Boosted by February’s relentless low-elevation rains and blockbuster mountain snows, the United States notched its wettest winter on record, according to the National Oceanic and Atmospheric Administration.
Both the winters of 1997-1998 and the present featured El Niño events, which tend to increase the flow of Pacific moisture into the Lower 48 states.
Of the three winter months this year, the finale was particularly soggy, ranking second-wettest on record. Nineteen states posted one of their 10 wettest Februaries. Tennessee registered its wettest February, while the month ranked second-wettest in Kentucky and Wisconsin.
The February deluges in the Tennessee Valley spurred flooding along the Mississippi River and mudslides in Tennessee and North Carolina.
From the mid-South to the Tennessee Valley, record February rainfall was logged in numerous population centers, including Knoxville (13.08 inches); Nashville (13.47 inches); Bristol, Tenn. (10.47 inches); Tupelo, Miss. (15.61 inches); Muscle Shoals, Ala. (14.13 inches); and Huntsville, Ala. (13.63 inches).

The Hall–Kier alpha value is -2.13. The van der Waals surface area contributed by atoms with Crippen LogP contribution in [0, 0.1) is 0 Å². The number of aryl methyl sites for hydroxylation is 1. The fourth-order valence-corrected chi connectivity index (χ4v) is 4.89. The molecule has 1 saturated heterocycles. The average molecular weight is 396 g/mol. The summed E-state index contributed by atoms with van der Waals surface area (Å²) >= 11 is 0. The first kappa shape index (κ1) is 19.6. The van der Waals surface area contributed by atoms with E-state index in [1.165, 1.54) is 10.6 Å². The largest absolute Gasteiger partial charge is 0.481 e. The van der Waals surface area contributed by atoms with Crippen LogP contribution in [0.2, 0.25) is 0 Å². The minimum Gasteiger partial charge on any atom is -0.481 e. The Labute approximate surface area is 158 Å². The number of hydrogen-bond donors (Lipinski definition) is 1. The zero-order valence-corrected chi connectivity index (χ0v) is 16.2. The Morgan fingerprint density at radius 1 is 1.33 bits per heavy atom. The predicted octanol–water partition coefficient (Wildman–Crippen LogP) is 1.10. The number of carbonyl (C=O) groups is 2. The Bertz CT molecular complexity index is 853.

Greg Carbin, a meteorologist with the National Weather Service, told The Washington Post that a record 5.5 percent of the Lower 48 received more than 10 inches of rain in February.
Heavy precipitation visited the northern tier, as well.
The zone from the Pacific Northwest to the Great Lakes was hit repeatedly by winter storms that unloaded historic amounts of snow.
Record February snowfall was observed in Seattle (20.2 inches); Pendleton, Ore. (32.5 inches); Great Falls, Mont. (31.3 inches); Rochester, Minn. (40.0 inches); Minneapolis (39.0 inches); and Eau Claire, Wis. (53.7 inches).
In addition, numerous ski areas in the Sierra Nevada, blasted by a series of atmospheric rivers, witnessed record snowfall in February. Mammoth Mountain and Squaw Valley reported record snowfall over 200 inches.
For the winter overall, all but five of the Lower 48 states reported above-normal precipitation.
U.S. precipitation over the past three, six and 12 months has been unsurpassed.
While precipitation over a short period cannot be conclusively linked to climate change, a greater frequency of heavy downpours is projected in a warming world, which would increase the likelihood of any given period being abnormally wet.